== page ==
4. Operationalisation of the loss and damage fund

5. Just energy transition and 

6. Africa’s quest to be granted the special needs and circumstances status.

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The conference made significant resolutions on different fronts, including agriculture and food systems. The outputs from these agreements would serve as part of the primary considerations to effectively reinforce policies along these paths, while effectively building frameworks for successful implementations of the identified policies. African nations in particular are expected to exercise keen interest and discretion to effectively ameliorate the effect of climate change on the agricultural landscape and the continent’s food systems.

Agriculture needs to be more sustained; food systems require more resilience to mitigate climate change effects. As identified, agriculture and food systems are fundamental to the lives and livelihoods of billions of people resident on the African continent including smallholders, family farmers, and other producers and stakeholders across the various agricultural value chains. 

The declaration, signed by about 159 nations including African countries, determined to collaboratively pursue the stated objectives below, while also committing to expedite the integration of agriculture and food systems into their climate action across policy agendas and related actions. 

1. Scaling up adaptation and resilience activities and responses to reduce the vulnerability of all farmers, fisher folk, and other food producers to the impacts of climate change, including through financial and technical support for solutions, capacity building, infrastructure, and innovations, including early warning systems, that promote sustainable food security, production and nutrition, while conserving, protecting and restoring nature.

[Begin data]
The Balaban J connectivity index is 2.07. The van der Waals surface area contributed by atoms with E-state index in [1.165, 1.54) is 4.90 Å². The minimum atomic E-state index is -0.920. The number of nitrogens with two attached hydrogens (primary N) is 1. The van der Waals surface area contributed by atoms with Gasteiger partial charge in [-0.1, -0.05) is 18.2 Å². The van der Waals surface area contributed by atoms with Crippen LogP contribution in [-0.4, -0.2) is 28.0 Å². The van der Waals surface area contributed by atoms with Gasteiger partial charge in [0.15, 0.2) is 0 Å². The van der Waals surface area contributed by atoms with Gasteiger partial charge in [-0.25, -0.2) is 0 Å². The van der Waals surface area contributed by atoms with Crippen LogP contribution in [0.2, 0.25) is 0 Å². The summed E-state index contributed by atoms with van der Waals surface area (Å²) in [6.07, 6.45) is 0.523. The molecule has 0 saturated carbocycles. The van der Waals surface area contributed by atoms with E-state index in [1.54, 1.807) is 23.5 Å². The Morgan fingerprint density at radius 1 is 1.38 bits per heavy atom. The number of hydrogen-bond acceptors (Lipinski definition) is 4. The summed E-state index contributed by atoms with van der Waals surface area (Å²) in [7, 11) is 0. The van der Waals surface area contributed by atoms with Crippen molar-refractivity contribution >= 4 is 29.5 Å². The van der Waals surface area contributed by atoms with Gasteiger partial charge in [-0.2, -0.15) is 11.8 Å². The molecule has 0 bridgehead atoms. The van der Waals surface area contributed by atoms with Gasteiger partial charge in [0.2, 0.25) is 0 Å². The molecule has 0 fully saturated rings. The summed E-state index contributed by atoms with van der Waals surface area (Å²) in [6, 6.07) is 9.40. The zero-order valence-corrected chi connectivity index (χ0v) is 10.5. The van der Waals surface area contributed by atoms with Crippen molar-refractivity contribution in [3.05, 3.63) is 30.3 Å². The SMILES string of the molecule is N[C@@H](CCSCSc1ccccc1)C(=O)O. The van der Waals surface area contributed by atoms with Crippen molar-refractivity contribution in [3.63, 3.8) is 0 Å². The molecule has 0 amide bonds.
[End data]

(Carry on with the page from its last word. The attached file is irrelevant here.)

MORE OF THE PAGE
2. Promoting food security and nutrition by increasing efforts to support vulnerable people through approaches such as social protection systems and safety nets, school feeding and public procurement programs, targeted research and innovation, and focusing on the specific needs of women, children and youth, indigenous peoples, smallholders, family farmers, local communities and persons with disabilities, among others.

3. Supporting workers in agriculture and food systems, including women and youth, whose livelihoods are threatened by climate change, to maintain inclusive, decent work, through context-appropriate approaches which could include increasing, adapting and diversifying incomes.

4. Strengthening the integrated management of water in agriculture and food systems at all levels to ensure sustainability and reduce adverse impacts on communities that depend on these interrelated areas.